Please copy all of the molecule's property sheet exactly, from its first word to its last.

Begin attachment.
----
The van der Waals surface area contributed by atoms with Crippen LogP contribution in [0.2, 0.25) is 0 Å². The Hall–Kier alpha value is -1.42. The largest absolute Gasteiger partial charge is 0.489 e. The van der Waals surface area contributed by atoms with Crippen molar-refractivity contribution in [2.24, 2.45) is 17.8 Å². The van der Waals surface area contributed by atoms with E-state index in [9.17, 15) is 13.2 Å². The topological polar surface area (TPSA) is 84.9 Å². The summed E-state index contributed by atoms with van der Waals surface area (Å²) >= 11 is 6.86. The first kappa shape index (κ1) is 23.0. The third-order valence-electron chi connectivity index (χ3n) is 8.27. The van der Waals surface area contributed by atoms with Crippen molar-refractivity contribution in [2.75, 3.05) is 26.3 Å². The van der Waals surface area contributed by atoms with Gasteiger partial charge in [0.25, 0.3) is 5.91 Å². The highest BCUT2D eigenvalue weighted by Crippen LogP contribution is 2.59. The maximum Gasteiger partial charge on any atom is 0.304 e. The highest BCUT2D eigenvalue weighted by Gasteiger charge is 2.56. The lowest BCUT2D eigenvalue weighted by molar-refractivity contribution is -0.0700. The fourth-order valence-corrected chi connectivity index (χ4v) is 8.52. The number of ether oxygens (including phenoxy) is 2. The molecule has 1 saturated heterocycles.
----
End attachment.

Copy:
The van der Waals surface area contributed by atoms with Crippen LogP contribution in [0.2, 0.25) is 0 Å². The Hall–Kier alpha value is -1.42. The largest absolute Gasteiger partial charge is 0.489 e. The van der Waals surface area contributed by atoms with Crippen molar-refractivity contribution in [2.24, 2.45) is 17.8 Å². The van der Waals surface area contributed by atoms with E-state index in [9.17, 15) is 13.2 Å². The topological polar surface area (TPSA) is 84.9 Å². The summed E-state index contributed by atoms with van der Waals surface area (Å²) >= 11 is 6.86. The first kappa shape index (κ1) is 23.0. The third-order valence-electron chi connectivity index (χ3n) is 8.27. The van der Waals surface area contributed by atoms with Crippen molar-refractivity contribution in [2.75, 3.05) is 26.3 Å². The van der Waals surface area contributed by atoms with Gasteiger partial charge in [0.25, 0.3) is 5.91 Å². The highest BCUT2D eigenvalue weighted by Crippen LogP contribution is 2.59. The maximum Gasteiger partial charge on any atom is 0.304 e. The highest BCUT2D eigenvalue weighted by Gasteiger charge is 2.56. The lowest BCUT2D eigenvalue weighted by molar-refractivity contribution is -0.0700. The fourth-order valence-corrected chi connectivity index (χ4v) is 8.52. The number of ether oxygens (including phenoxy) is 2. The molecule has 1 saturated heterocycles.